Welcome to St. Martin’s & St. Luke’s

Worship Times and Locations

Sunday Worship Time – 10:30AM!

St. Martin’s & St. Luke’s has joined with our sister parish, St. Mary’s Episcopal Church (Manhattanville), for joint worship at St. Mary’s Church. Worship will begin at 10:30am and masks will be required for in-person worship.

 

To join in-person (Masks are required)

Location: St. Mary’s Episcopal Church

521 West 126th Street (between Broadway & Amsterdam)

https://stmarysharlem.org/

To Join Worship by Phone Dial-in

Dial by your location

        +1 929 205 6099 US (New York)

        +1 312 626 6799 US (Chicago)

        +1 301 715 8592 US (Washington DC)

        +1 253 215 8782 US (Tacoma)

        +1 346 248 7799 US (Houston)

        +1 669 900 6833 US (San Jose)

Meeting ID: 700 867 563

Passcode: 820010

To Join Worship using Zoom via Computer or Smart Device

https://us06web.zoom.us/j/700867563?pwd=SGVaa0NmaHQ5RWxoTWErNHlLdmtOdz09

Meeting ID: 700 867 563

Passcode: praise

To Join Worship via Facebook

Facebook:  https://www.facebook.com/St.Marys.Harlem   (to view by Facebook Live)

 

 

Evening Prayer – 2nd & 4th Thursdays

Our next service of Evening Prayer will be on Thursday, July 14, at 5:30pm. The service of Evening Prayer is held each second and fourth Thursday of the month and follows Evening Prayer according to the Episcopal Church’s Book of Common Prayer. Please note that Zoom information used for this service is different from that used on Sunday morning. All are welcome!  Please note that we will now be using the following information for Evening Prayer worship on Zoom:

        Join by Phone:

Dial: 1 646 876 9923 (New York)

Meeting ID: 989 6756 6742

Passcode:  537732

 

      Join by Computer/Smart device:

Staff

Rev. Patrick Williams, Priest-in-Charge Ellen Aryiku, Office Administrator Stefanie Skerritt, Church School Supt. Walter Thomas, Senior Acolyte

Administrative Authority

Japhet Aryiku Lindsay Brooks Sandra Francis Eloise Paterson, Esq., Parish Attorney

A Very Brief Parish History

The St. Martin’s Church building was erected in 1886 by the architect William A. Potter. It was then known as Holy Trinity Church.  In April of 1925, fire destroyed Holy Trinity, only the four walls surviving. That congregation decided to move to Inwood, and the Lenox Avenue property was deeded to the Diocese of New York. St. Martin’s was organized as a mission in 1928 and the first services were held in the Little Theater in February. Under the sponsorship of the City Mission Society and with the support of Bishop William T. Manning, St. Martin’s grew rapidly in the 1930s. It was active in the community, concentrating on the elimination of racial discriminatory practices by Harlem stores on West 125th Street. A federal credit union was established in 1937. Disaster struck in January of 1939 when the church was again ravaged by fire. Under the leadership of Dr., John H. Johnson, St. Martin’s was rebuilt once more. It was incorporated in March of 1940 and later that year admitted into the Diocese of New York as an independent parish. Throughout its history St. Martin’s has remained first and foremost a spiritual hub with a Christ centered focus, yet propelled by this focus to be a center for community gathering, empowerment, and advocacy, as well as a promoter of the arts in the Village of Harlem.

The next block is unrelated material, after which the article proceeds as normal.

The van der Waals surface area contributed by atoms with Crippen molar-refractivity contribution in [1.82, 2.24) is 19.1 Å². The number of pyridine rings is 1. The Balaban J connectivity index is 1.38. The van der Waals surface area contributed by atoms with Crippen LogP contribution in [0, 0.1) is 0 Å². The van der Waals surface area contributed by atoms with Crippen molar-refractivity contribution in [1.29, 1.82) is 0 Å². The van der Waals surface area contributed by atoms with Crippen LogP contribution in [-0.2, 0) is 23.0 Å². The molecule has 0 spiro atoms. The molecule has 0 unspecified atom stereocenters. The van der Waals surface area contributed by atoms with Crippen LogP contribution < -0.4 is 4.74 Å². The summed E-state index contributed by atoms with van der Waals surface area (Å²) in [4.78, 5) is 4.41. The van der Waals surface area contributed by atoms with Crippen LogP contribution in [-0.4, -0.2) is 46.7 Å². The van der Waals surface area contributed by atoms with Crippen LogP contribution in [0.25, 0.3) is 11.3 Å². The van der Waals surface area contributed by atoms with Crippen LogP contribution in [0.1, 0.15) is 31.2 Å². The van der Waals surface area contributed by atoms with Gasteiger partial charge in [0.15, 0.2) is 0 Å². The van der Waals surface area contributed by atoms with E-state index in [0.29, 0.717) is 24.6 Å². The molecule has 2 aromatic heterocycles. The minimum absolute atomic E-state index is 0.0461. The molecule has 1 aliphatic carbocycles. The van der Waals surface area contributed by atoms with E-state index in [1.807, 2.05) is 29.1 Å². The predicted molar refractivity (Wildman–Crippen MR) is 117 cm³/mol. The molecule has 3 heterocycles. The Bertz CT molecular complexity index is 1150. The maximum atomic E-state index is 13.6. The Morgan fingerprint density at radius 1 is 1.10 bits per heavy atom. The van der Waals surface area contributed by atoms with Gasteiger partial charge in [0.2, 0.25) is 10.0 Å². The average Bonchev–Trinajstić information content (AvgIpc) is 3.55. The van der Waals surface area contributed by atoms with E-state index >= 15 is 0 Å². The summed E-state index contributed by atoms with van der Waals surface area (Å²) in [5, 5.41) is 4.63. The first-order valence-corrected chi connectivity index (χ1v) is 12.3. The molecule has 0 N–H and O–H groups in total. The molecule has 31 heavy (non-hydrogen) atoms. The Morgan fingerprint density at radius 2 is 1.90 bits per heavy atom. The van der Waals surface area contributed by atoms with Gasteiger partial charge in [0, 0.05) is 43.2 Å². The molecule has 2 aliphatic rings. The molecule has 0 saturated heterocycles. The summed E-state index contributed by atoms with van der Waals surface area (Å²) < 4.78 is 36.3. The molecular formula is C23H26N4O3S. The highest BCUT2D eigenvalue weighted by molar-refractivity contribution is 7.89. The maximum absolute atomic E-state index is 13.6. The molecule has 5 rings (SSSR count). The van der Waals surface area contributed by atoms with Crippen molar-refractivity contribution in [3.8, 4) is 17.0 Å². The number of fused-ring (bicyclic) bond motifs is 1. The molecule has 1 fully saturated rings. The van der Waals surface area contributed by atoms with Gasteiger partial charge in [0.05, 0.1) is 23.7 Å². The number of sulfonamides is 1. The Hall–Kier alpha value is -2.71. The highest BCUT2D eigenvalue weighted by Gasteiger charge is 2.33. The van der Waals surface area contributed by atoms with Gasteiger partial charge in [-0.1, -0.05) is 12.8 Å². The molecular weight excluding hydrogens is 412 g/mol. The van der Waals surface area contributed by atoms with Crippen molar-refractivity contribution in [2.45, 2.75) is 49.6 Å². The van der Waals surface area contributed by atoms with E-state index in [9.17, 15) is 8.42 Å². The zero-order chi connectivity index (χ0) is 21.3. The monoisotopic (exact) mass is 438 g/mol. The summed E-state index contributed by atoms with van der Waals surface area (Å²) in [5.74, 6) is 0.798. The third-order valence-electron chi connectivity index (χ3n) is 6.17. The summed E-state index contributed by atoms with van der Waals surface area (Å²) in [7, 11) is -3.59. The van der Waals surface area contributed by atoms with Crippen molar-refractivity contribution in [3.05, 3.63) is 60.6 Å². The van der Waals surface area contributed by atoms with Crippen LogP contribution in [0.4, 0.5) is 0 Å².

St. Luke’s Church, located on Convent Avenue and 141st Street, was consolidated with St. Martin’s in 1942, with one vestry and one Rector serving both congregations. The current edifice was built in 1892. Dr. Isaac Tuttle was the Rector of St. Luke’s, on Hudson Street, and it was through his efforts that the new church building and congregation were established on Convent Avenue. Under the leadership of the late Rector Emeritus, Rev. David Johnson who served as Chaplain for the City College of New York (CCNY) an emphasis was placed on educational outreach. Succeeding the Rev. David Johnson was the Rev. Johan Johnson, who continued this tradition of emphasizing education. In 1991, he founded a middle school tutoring program, St. Luke’s Saturday School, which led directly to the establishment of a primary school in 2004, Harlem Episcopal School, now known as Harlem Academy. In 2015, the remaining members of St. Luke’s Church ceased to hold worship in their beloved edifice and chose to join their sisters and brothers at St. Martin’s Church to continue their worship and witness.